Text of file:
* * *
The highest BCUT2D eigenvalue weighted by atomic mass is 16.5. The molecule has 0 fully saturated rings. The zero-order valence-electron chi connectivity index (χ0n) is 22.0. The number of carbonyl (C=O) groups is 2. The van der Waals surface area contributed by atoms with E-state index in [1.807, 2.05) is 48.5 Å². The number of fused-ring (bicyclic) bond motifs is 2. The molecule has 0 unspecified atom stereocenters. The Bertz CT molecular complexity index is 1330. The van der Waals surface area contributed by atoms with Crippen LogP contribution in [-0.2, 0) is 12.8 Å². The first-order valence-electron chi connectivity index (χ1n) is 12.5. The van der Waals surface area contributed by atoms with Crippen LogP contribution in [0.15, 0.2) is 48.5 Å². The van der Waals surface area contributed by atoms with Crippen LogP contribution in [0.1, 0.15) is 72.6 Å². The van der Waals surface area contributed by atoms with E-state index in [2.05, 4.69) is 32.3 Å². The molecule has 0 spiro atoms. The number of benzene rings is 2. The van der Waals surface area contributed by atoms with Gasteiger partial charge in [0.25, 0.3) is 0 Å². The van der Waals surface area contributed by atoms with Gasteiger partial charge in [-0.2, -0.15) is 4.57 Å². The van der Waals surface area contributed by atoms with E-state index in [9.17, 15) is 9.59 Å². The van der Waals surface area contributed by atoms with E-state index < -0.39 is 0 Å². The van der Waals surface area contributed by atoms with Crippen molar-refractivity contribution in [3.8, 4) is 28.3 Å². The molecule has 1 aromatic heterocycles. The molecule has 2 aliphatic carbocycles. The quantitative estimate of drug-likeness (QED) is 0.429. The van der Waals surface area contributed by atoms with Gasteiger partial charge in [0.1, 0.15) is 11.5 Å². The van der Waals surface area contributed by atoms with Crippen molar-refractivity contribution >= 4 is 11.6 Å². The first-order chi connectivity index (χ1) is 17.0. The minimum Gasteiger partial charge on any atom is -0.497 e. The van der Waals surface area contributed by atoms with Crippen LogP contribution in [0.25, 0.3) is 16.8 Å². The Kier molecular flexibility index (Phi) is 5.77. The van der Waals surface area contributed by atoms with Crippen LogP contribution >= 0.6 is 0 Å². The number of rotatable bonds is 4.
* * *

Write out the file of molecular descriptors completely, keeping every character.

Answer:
The highest BCUT2D eigenvalue weighted by atomic mass is 16.5. The molecule has 0 fully saturated rings. The zero-order valence-electron chi connectivity index (χ0n) is 22.0. The number of carbonyl (C=O) groups is 2. The van der Waals surface area contributed by atoms with E-state index in [1.807, 2.05) is 48.5 Å². The number of fused-ring (bicyclic) bond motifs is 2. The molecule has 0 unspecified atom stereocenters. The Bertz CT molecular complexity index is 1330. The van der Waals surface area contributed by atoms with Crippen LogP contribution in [-0.2, 0) is 12.8 Å². The first-order valence-electron chi connectivity index (χ1n) is 12.5. The van der Waals surface area contributed by atoms with Crippen LogP contribution in [0.15, 0.2) is 48.5 Å². The van der Waals surface area contributed by atoms with Crippen LogP contribution in [0.1, 0.15) is 72.6 Å². The van der Waals surface area contributed by atoms with E-state index in [2.05, 4.69) is 32.3 Å². The molecule has 0 spiro atoms. The number of benzene rings is 2. The van der Waals surface area contributed by atoms with Gasteiger partial charge in [0.25, 0.3) is 0 Å². The van der Waals surface area contributed by atoms with Gasteiger partial charge in [-0.2, -0.15) is 4.57 Å². The van der Waals surface area contributed by atoms with E-state index in [9.17, 15) is 9.59 Å². The van der Waals surface area contributed by atoms with E-state index < -0.39 is 0 Å². The van der Waals surface area contributed by atoms with Crippen molar-refractivity contribution in [3.8, 4) is 28.3 Å². The molecule has 1 aromatic heterocycles. The molecule has 2 aliphatic carbocycles. The quantitative estimate of drug-likeness (QED) is 0.429. The van der Waals surface area contributed by atoms with Gasteiger partial charge in [0.1, 0.15) is 11.5 Å². The van der Waals surface area contributed by atoms with Crippen molar-refractivity contribution >= 4 is 11.6 Å². The first-order chi connectivity index (χ1) is 17.0. The minimum Gasteiger partial charge on any atom is -0.497 e. The van der Waals surface area contributed by atoms with Crippen LogP contribution in [0.25, 0.3) is 16.8 Å². The Kier molecular flexibility index (Phi) is 5.77. The van der Waals surface area contributed by atoms with Crippen LogP contribution >= 0.6 is 0 Å². The number of rotatable bonds is 4.